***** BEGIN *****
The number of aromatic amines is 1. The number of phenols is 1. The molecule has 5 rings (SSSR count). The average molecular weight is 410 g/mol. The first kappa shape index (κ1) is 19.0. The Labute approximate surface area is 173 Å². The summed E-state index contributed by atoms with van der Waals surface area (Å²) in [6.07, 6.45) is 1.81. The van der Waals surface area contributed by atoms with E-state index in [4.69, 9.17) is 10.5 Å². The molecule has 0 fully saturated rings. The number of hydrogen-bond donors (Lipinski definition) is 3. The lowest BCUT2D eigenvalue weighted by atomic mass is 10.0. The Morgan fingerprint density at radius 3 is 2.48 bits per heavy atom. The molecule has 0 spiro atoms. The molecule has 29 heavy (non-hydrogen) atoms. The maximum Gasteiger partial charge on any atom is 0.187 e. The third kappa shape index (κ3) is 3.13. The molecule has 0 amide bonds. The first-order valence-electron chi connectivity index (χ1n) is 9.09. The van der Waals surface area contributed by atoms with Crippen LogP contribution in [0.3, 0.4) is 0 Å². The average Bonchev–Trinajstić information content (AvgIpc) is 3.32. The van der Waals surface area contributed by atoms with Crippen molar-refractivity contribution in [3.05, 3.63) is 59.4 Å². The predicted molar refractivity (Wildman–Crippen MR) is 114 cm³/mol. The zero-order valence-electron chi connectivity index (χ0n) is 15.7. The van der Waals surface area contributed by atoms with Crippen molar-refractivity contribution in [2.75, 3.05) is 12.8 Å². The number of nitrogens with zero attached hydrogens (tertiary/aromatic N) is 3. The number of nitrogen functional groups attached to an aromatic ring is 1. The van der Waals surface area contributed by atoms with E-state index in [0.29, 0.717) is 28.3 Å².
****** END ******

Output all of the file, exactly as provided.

The number of aromatic amines is 1. The number of phenols is 1. The molecule has 5 rings (SSSR count). The average molecular weight is 410 g/mol. The first kappa shape index (κ1) is 19.0. The Labute approximate surface area is 173 Å². The summed E-state index contributed by atoms with van der Waals surface area (Å²) in [6.07, 6.45) is 1.81. The van der Waals surface area contributed by atoms with E-state index in [4.69, 9.17) is 10.5 Å². The molecule has 0 fully saturated rings. The number of hydrogen-bond donors (Lipinski definition) is 3. The lowest BCUT2D eigenvalue weighted by atomic mass is 10.0. The Morgan fingerprint density at radius 3 is 2.48 bits per heavy atom. The molecule has 0 spiro atoms. The molecule has 29 heavy (non-hydrogen) atoms. The maximum Gasteiger partial charge on any atom is 0.187 e. The third kappa shape index (κ3) is 3.13. The molecule has 0 amide bonds. The first-order valence-electron chi connectivity index (χ1n) is 9.09. The van der Waals surface area contributed by atoms with Crippen LogP contribution in [0.3, 0.4) is 0 Å². The average Bonchev–Trinajstić information content (AvgIpc) is 3.32. The van der Waals surface area contributed by atoms with Crippen molar-refractivity contribution in [3.05, 3.63) is 59.4 Å². The predicted molar refractivity (Wildman–Crippen MR) is 114 cm³/mol. The zero-order valence-electron chi connectivity index (χ0n) is 15.7. The van der Waals surface area contributed by atoms with Crippen molar-refractivity contribution in [2.75, 3.05) is 12.8 Å². The number of nitrogens with zero attached hydrogens (tertiary/aromatic N) is 3. The number of nitrogen functional groups attached to an aromatic ring is 1. The van der Waals surface area contributed by atoms with E-state index in [0.29, 0.717) is 28.3 Å².